A cold New England night is no match for the warmth and comfort of your favorite quilt.
Handmade quilts are not only a favorite way to keep your bed warm and toasty, but they are also a beautiful and unique addition to your home’s decor.
The art of quilt making dates back as early as 3400 BC, and has been prevalent in U.S. homes for centuries.
In its earlier days, quilt making was less of an artform, and more of a practical necessity to provide protection against the cold by stitching together layers of padding and scrap materials.
Quilt making eventually became not only a practical item but also a decorative household piece of art, showcasing bright colors, intricate patterns, and fine needlework.
Perhaps the finest example of early colonial quiltwork is shown in the Baltimore Album Quilts. These elaborate and skillfully made quilts were popular between 1840 to 1860, and were made by women in the wealthy circle of Baltimore, MD. During this time period, only the wealthy would have enough leisure time to spend on these massively labor intensive works of art.
The Baltimore Album Quilts set the standard for skill and technique in early American decorative art.
Combining applique work, piercing, and chintz cut outs, the women of Baltimore created wreaths, baskets, flowers, fruits, trees and animals out of cloth and thread. These designs were then enhanced with padding, embroidery, and inked details.
The popularity of these quilted works of art spread throughout the Baltimore area, and then other United States communities.
However, the “copy” version of other quilts rarely equal the skill level and beauty of the original Baltimore Album quilts.
For a limited time the splendour of the Baltimore Album Quilts can be seen right here in our own backyard at the New England Quilt Museum, located at 18 Shattuck St. in Lowell. This museum was founded in 1987 and is the second oldest quilt museum in the United States.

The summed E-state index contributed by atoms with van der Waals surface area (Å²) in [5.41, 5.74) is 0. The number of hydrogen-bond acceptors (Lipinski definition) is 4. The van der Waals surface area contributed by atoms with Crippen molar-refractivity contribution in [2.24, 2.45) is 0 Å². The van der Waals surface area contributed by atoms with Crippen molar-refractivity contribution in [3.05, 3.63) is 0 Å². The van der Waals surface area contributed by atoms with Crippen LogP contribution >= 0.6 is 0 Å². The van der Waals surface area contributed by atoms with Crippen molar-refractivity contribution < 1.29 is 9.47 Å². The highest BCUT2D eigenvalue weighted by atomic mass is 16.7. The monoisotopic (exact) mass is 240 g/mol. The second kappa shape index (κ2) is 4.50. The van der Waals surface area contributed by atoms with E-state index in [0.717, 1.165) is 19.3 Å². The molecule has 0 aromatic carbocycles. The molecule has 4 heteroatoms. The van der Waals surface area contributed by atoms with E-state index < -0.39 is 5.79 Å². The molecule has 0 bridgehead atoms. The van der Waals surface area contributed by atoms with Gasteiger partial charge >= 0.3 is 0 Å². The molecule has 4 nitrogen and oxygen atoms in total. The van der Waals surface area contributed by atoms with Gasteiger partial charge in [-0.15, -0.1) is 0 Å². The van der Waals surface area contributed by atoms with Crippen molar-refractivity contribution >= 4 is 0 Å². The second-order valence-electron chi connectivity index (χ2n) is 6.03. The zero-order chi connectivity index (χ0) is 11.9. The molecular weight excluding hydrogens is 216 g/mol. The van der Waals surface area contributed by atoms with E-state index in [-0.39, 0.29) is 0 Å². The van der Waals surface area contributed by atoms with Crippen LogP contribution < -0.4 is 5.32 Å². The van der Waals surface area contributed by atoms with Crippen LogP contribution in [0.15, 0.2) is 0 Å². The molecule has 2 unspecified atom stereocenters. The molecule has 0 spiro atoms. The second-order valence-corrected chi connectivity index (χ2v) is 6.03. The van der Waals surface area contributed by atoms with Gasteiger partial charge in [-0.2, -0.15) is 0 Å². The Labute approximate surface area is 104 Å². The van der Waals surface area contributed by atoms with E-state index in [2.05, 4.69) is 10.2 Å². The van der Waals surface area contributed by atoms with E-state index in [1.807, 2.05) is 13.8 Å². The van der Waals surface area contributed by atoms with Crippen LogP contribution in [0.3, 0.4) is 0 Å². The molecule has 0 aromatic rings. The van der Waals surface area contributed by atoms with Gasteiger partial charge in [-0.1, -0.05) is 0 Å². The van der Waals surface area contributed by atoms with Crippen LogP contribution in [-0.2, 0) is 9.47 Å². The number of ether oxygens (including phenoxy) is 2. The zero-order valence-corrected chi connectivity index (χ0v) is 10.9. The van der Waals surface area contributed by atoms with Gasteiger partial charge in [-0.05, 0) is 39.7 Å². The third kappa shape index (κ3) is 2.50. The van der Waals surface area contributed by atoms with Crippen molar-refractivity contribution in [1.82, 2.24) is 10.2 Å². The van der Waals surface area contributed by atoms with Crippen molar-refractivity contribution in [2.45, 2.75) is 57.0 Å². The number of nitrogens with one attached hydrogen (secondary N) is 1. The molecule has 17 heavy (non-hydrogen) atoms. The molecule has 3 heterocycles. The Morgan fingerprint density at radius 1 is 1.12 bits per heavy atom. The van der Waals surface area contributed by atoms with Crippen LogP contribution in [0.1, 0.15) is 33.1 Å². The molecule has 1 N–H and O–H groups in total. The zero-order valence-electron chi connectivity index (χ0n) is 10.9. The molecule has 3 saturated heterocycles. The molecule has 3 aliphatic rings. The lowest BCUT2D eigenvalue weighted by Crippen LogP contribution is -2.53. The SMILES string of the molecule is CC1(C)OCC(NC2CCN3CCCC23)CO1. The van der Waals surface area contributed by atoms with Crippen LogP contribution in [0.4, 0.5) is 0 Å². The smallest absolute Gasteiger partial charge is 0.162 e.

The NEQM will present a collection of the famed Baltimore Album Quilts from now until Dec. 31, 2020. This historically important collection features some of the finest examples of quilting from the pre-civil war era.
Also on display until Dec. 31 is the Quilted Canvas III exhibit. This collection is a vast contrast to the quilting techniques of the Baltimore collection, featuring the contemporary works produced by Judi Blayon, Rhoda Cohen, Nancy Halpern, and Jan Myers-Newbury.
These classically trained artists all chose fabric as their primary medium to create unconventional versions of the patchwork quilt, inspired by the “hippy movement” of the 1960’s and 1970’s.
Besides the special exhibits that are featured at the NEQM, the museum also houses a permanent quilt exhibit and one of the largest quilting libraries in America.
The NEQM library has thousands of resources available to quiltmakers of all skill levels including reference and instructional books, current and back issues of quilting magazines, and rare and out of print books.
The NEQM is open Tuesday through Saturday, from 10 a.m. to 4 p.m. Admission is $9 for adults, while children under 12 are free.
To maintain a healthy museum environment, the NEQM asks all visitors to comply with COVID-19 guidelines by wearing face masks and following social distancing markers and signs.
The NEQM is also offering a virtual experience for those who prefer to stay in the comfort and safety of their own home during the ongoing pandemic.
Online offerings include virtual exhibits, tours, workshops and quilt guilds.
The American art of quilting has far more to offer than a safe retreat from the cold of the unforgiving winter season. The simplistic allure of quilting appeals not only to the quilting hobbyist, but also to history buffs and art lovers alike.
A visit to the New England Quilt Museum shows a seldom seen look at the beautiful folk art created in the everyday home of past generations. This makes for a tranquil reminder of a simpler time, especially compared to the complexities of our modern day lives.
For more information on the New England Quilt Museum, or to enjoy one of their many virtual offerings, visit www.neqm.org.